The retrograded type RS3 occurs in 3 different patterns. The A type pattern is generally observed in cereals and low amylose starches as they have an open structure and are highly digestible. The B type pattern is seen in potatoes and high amylose starches as they have a close-packed structure and are resistant to digestion by amylase. The C type pattern is found in legume starch and is highly resistant to enzymatic action (Biliaderis, 1991). Although Bifidobacterium spp. and Clostridium butyricum are known to have amylase activity that can utilize high amylopectin and soluble starch, but they were able to utilize RS3 retrograded in B type pattern containing a high amount of amylose (Birt et al., 2013). On the other hand, RS3 retrograded in A type pattern resulted in a proliferation of Atopobium spp. (Lesmes et al., 2008). The RS3 is involved in increasing the proportion of R. bromii (Haenen et al., 2013) and E. rectale (Martinez et al., 2010; Ze et al., 2012). Supplementation of RS3 increased the proliferation of bacterial group belonging to Clostridium cluster IV, IX, XV, XVI, XVII, whereas those belonging to Clostridium cluster XIVa were decreased (Haenen et al., 2013). This difference in the bacterial proliferation of Clostridium cluster can be because of the dependence of 2 important butyrate-producing bacteria (Roseburia and E. rectale) present in Clostridium cluster XIVa on residual carbohydrate as well as pH level (Louis et al., 2007). The pattern in which RS3 is retrograded affects the way they interact with microbes. The RS3 with low amylose content increases the proliferation of Atopobium, whereas those with high amylose content help in the proliferation of amylolytic microbes like Bifidobacterium spp. and C. butyricum. Chemically modified RS4 was developed by modifying the target starch molecules that helps to control reduction in starch digestibility. For example, chemical modification like acetylation or butyralation of high amylose starch promotes better growth when challenged with necrotic enteritis. Chemical modification helped to increase acidity in the gut and suppress the growth of pathogenic organism. The RS4 augments the proportion of Bifidobacterium adolescentis and Parabacteroides distasonis (Martinez et al., 2010). However, cecal microbial diversity and abundance of phylum were not impacted by RS4 (Metzler-Zebeli et al., 2015).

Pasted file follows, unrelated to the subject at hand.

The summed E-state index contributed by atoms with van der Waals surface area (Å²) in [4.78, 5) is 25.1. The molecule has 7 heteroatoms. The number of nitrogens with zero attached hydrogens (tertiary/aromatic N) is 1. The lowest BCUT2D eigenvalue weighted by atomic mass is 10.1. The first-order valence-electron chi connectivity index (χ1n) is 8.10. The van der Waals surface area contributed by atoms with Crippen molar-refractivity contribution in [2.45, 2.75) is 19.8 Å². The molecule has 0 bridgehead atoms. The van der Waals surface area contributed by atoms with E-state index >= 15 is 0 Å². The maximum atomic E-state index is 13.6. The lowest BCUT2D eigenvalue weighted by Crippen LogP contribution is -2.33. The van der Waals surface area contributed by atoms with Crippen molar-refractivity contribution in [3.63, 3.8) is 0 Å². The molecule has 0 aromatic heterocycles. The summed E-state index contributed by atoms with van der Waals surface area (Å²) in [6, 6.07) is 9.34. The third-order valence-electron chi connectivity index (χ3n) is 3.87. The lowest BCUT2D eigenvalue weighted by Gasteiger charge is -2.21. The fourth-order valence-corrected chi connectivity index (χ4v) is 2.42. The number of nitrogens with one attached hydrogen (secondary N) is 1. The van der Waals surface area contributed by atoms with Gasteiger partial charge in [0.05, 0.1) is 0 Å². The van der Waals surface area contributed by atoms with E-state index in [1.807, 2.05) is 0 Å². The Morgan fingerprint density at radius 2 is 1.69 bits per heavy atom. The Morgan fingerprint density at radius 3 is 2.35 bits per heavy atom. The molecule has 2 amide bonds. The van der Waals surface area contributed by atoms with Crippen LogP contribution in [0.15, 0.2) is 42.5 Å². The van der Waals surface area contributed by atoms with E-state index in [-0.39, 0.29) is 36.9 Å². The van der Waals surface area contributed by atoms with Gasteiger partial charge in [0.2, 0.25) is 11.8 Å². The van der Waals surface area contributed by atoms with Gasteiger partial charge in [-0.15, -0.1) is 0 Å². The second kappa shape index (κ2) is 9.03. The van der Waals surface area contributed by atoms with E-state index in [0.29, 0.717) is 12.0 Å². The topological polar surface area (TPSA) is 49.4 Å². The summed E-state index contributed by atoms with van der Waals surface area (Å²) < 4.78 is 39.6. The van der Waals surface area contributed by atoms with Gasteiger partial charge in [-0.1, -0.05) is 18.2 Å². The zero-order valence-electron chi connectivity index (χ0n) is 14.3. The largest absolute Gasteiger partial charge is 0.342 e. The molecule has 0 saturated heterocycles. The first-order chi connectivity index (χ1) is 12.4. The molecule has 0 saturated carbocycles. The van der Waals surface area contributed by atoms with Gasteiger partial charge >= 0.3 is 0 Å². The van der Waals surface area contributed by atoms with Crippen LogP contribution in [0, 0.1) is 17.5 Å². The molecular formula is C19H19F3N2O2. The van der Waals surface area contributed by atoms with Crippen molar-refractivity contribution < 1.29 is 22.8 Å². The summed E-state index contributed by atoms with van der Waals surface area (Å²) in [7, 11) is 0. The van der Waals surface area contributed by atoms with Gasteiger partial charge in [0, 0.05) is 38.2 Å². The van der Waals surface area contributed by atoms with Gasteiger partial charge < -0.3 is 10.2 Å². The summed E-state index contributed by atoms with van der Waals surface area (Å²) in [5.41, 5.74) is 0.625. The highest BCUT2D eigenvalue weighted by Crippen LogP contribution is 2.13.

Different microbes have a preference of binding to the different substrate. Each type of RS act as a unique substrate for the microbes and modifies the relative composition of the gut microbial community. The granule dimension and surface area of each RS are different, which influences the penetration capacity of microbes into the starch granules. Hence, microbial proliferation in the GIT of pigs is highly influenced by the type of RS being offered to the pigs. Different types of RS favor different types of microbes. The RS2 favors Ruminococcus and Eubacterium; RS3 helps to increase the proliferation of all the Clostridium clusters except the one that possesses the butyrogenic bacteria like Roseburia; and RS4 favors production of Bifidobacteria. Changes and variation in the microbial population in the colon of pigs are not just because dietary composition (use of different types of RS as substrate) but are also associated with host, microbes and their interaction (Jha et al., 2019).
5. Arabinoxylan and b-glucan fermentation and its effect on microbial population
The major NSP in common cereals fed to pigs are AX, cellulose and mixed linked bG (Bach Knudsen et al., 2017). The structure of cell wall is complex, and their composition and properties vary depending upon the location of tissues. Cell wall is thick and hydrophobic and consists of xylans, cellulose and a significant amount of lignin. On the other hand, endosperm (aleurone layer) is thin and hydrophilic and consists mainly of AX and bG (Izydorczyk and Dexter, 2008). The composition and structure of AX and bG are different in various cereals and coproducts. For example, the solubilities of AX and bG in corn and wheat distillers dried grain with solubles (DDGS) are different, so is the A:X ratio or the degree of substitution of arabinose on xylan backbone (Pedersen et al., 2014). Hence, AX and bG act differently when they are in extracted forms or when they exist as a part of grain matrix. The viscous property of these 2 polysaccharides is related to their molecular structure and molecular weight. Beta-glucan is more viscous than AX as the molecular weight of bG (2.1 106 to 2.3 106) is higher than that of AX (0.07 106 to 0.6 10 6) (Saulnier et al., 2007; Wood, 2010). The viscous property created by AX and bG in the intestinal lumen increases the digesta retention time and delays the process of digestion and absorption (Bach Knudsen, 2015; Tiwari et al., 2018). However, this viscous property of bG can be beneficial in the sense that it helps in the removal of cholesterol from the body pool by reducing the reabsorption of bile acids from the small intestine (Tiihonen et al., 2015).